YouTube Poops have a lot in common with the movement known in artistic circles as surrealism. Bizarre juxtapositions, surprise non-sequiturs and randomness. Surrealism is supposed to be characterized though by unbridled emotive expression. Are YouTube Poops expressive?
I might seem weird to say that remixes can be expressive of an emotion or an attitude, but in his book ‘Remix’, Lawrence Lessig wrote that the growth the TV and the Internet over old-fashioned forms of media mean that audio and video are fast becoming the new writing, the new way of expressing information. Whereas in ye’olden days, if you wanted to distribute information you kinda had to write it down and pass it around. Look how things have changed.
[Remark: if we are talking about the popularity of a particular form, then I agree. If we are talking about the processes of production and distribution, then I strongly disagree since we still have to take time to ‘write’ down our ideas (in whatever form: text, audio, video, computer-code…) and pass them around. It is nonetheless true that the means to produce and distribute information have become more versatile, ubiquitous and perhaps accessible (though inclusion-specialists might disagree about this last item).]
Look at the use of infographics to give info, rage faces to express emotions, the rise of the reaction gif. Remixes can of course be expressive. Remixes can be thought-provoking, evocative, even political.
Whether an individual YouTube Poop is expressive probably depends on the Poopers themselves. Many make it out of boredom or for amusement or for catharsis. Tolstoy wrote that for an artwork to be expressive on emotion the artist has to sincerely experience that emotion whilst making it. And if a Pooper experiences amusement which is then communicated to the audience, then hasn’t something been expressed there, namely: lolz?
Summarizing notes on: “Imagining Twitter as an Imagined Community” - Anatoliy Gruzd, Barry Wellman & Yuri Takhteyev
Central issue: “We use this information to study this new form of community, one in which spatial proximity seems to play a minimal role.” (GWT, p.3)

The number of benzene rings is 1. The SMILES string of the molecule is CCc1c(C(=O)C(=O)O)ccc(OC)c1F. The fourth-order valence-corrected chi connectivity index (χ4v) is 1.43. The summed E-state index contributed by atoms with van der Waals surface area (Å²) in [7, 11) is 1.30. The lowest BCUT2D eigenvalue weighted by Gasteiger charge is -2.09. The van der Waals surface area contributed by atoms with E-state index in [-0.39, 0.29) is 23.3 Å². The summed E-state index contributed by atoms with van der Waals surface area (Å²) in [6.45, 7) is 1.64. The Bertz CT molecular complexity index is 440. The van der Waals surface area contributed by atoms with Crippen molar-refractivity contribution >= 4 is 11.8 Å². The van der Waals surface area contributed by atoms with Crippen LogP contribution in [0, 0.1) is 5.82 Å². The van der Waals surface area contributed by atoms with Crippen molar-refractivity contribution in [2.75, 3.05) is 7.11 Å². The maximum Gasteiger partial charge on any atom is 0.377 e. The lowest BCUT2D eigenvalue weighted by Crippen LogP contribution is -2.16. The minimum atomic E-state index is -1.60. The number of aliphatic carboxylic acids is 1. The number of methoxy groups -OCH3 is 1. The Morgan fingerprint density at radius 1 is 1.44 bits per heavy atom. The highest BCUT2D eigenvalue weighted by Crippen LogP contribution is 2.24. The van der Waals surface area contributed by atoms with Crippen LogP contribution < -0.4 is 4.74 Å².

Some background on the scientific ventures in this field of research:
”The notion of ‘community’ has often had a tension between concrete social relationships and imagined sets of people perceived to be similar (see Hillery’s 94 definitions of community, 1955). Until the 1970s, almost all relational definitions of community were locally-constrained, treating neighborhoods and communities as almost synonymous (Wellman & Leighton, 1979). From the 1970s onward, the proliferation of long-distance relationships led some community scholars to expand their purview to non-local ties among friends, relatives and workmates (Wellman & Leighton, 1979; Wellman, 2001).(…) A bigger challenge has come with the rise of the Internet because it has enabled people to interact communally without ever meeting.(…) For years, social scientists have responded by systematically showing that almost all people who interact communally online also see each other in person. They have found that the Internet and in-person contact extend and enhance each other, rather than replace each other (see the reviews by Boase & Wellman’s 2006; Chua, Madej & Wellman, 2010). That has been true for most modern forms of electronic communication services such as emails, listservs and instant messages, and social media such as Facebook and MySpace. They are all structured to allow people who know each other – now or in the past – to keep in contact. (…) Twitter is a social networking and microblogging service that allows its users to send and read short (140 characters-long) messages known as “tweets”: Figure 1 provides a small sample of tweets. Unlike other social media, Twitter is asymmetric: if you follow us, we do not have to follow you. Indeed, the norm for those following more than 100 people is to have many more people following them. This means that these networks of followers of a person and those whom a person is following(which we call “sources”) have less dependence on in-person contact or local proximity (Takhteyev et al., under review)." (GWT, p.2)
Imagined Communities (some theory):